Living with a deadly allergy is a life of anxiety, fear, avoidance, and constant, constant vigilance. I read ingredient labels, I constantly scan the environment, I don't eat out at restaurants with peanuts on the menu or in the kitchen. This allergy affects every aspect of my life, all day, every day. I would do anything to help cure, or treat this awful condition. And the Monday before last, I did.
After an entire life of strict avoidance, I intentionally ate applesauce laced with peanut protein for the first time ever. I did it for science. I did it to help find a treatment, and maybe eventually a possible cure.
I consumed 44 milligrams of peanut protein. This is the equivalent of a little less than an eighth of a peanut. I became violently ill and went into anaphylactic shock. Had I not been in the hospital, I probably would have died. I vomited. I had diarrhea. My skin turned beat red and my entire body burned from the inside. I basically had Ebola for three hours.
The good doctors and nurses emptied their entire arsenal of emergency medication into my muscles and veins and managed to reverse the severe reaction.
I had come back from the brink of death again.
I printed out a piece of paper. It had photos of nine people. These people were young, and all beautiful. All of them are dead. They all died from accidentally eating peanuts. Fuck this awful disease. Nobody should have to die because they got hungry and ate the wrong food. Nobody should have to live like this, either.
The excruciating pain of an anaphylactic allergic reaction is almost indescribable. My palms, the entire surface of my body itched. My skin swelled up with welts all over my body. I turned red. I felt my body burning. I felt my throat swell up. That was exceptionally terrifying. I felt two injections of epinephrine, one in each arm. They didn't feel like anything, tiny little drops on an agonizing sea of fiery pain. I tasted the crystalline salty ice of the saline solution the nurse injected into my veins on the roof of my mouth. The medicine affected my perception. I lost track of what was happening, lost track of conversations, I was so sick, and confused. I remember drinking ice water. It was nice and soothing to drink while my body felt that it was on fire. I remember the nurses going with me when I had to go to the bathroom. I was very happy about that. I remember getting up out of the hospital bed and wanting to run away from the pain. But I was trapped in this swollen, red, reactive body. And then I had a panic attack. Or maybe it was the anaphylaxis affecting my consciousness with a sense of impending doom. I think that I suffered the most during this panic attack. Fear. Terror. Blind panic. Looking down at my hands, I saw that my fingers were swollen like sausages and I became overwhelmed with dread and anxiety greater than that I have ever known. My ring would not come off my finger. I was trapped in metal, being measured by instruments, and the medical team kept pumping more and more medicine in my IV. I was initially very disappointed in myself, for letting fear take over. The compassionate nurse iced my swollen fingers, and tried to keep me calm. I was very grateful that she was there helping me. On reflection, maybe the panic attack was my brain's way of squirting out more epinephrine to help reverse the reaction. My face was red hot. My neck and back boiled. Red welts covered my legs. My asthma flared up and it was a struggle to breathe. I took a couple of nebulizer treatments.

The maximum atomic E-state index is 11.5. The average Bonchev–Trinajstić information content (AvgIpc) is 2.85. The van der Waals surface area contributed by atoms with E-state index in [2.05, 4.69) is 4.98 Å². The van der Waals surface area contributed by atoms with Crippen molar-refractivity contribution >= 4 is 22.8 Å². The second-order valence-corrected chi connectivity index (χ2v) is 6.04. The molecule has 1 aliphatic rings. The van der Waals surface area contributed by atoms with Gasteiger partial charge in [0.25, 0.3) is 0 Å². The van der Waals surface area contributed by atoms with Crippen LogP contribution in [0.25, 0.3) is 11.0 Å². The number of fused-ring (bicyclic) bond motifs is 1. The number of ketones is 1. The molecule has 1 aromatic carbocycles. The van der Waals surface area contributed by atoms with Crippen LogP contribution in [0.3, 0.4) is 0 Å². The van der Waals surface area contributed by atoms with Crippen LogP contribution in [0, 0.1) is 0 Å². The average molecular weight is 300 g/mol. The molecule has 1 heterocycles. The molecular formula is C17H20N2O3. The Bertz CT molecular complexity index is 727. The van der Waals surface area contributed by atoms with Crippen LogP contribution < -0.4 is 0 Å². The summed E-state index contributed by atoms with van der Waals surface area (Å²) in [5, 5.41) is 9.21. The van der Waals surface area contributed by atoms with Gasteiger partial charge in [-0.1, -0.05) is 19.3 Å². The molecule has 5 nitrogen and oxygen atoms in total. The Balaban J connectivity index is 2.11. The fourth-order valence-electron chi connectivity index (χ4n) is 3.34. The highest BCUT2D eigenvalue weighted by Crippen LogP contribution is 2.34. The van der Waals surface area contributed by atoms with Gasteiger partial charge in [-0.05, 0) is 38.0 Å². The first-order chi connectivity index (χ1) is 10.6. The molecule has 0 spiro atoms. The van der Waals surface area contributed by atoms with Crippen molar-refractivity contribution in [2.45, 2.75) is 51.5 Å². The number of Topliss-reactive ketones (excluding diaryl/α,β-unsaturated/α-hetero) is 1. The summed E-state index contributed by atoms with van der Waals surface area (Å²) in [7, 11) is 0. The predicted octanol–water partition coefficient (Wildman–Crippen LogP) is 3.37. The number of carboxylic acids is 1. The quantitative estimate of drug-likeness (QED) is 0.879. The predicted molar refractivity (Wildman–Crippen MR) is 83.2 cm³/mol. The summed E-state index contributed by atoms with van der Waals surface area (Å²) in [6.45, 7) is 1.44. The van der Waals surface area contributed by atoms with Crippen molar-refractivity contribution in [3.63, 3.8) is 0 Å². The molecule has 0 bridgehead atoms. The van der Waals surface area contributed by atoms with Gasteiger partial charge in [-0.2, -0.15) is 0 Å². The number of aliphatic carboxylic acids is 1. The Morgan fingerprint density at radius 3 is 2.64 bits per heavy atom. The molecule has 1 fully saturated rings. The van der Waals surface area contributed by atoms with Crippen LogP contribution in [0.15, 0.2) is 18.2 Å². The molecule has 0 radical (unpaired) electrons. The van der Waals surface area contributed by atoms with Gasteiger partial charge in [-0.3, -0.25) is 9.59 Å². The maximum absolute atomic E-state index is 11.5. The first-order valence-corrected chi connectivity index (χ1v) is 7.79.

I won that battle. I emerged victorious. I did the thing that I fear the most.
Tomorrow, I have another food challenge. I eat more peanut protein. It's cool. I got this. I have emerged from this experience with a deep intuitive knowledge: I already went through the worst case scenario: eating peanut protein and violently going into anaphylactic shock. I tackled it, and I nailed it. Even if the worst case scenario happens again, I dealt with it once. My medical team and I can do that again if we had to.
We won this battle. We are poised and ready to win the war.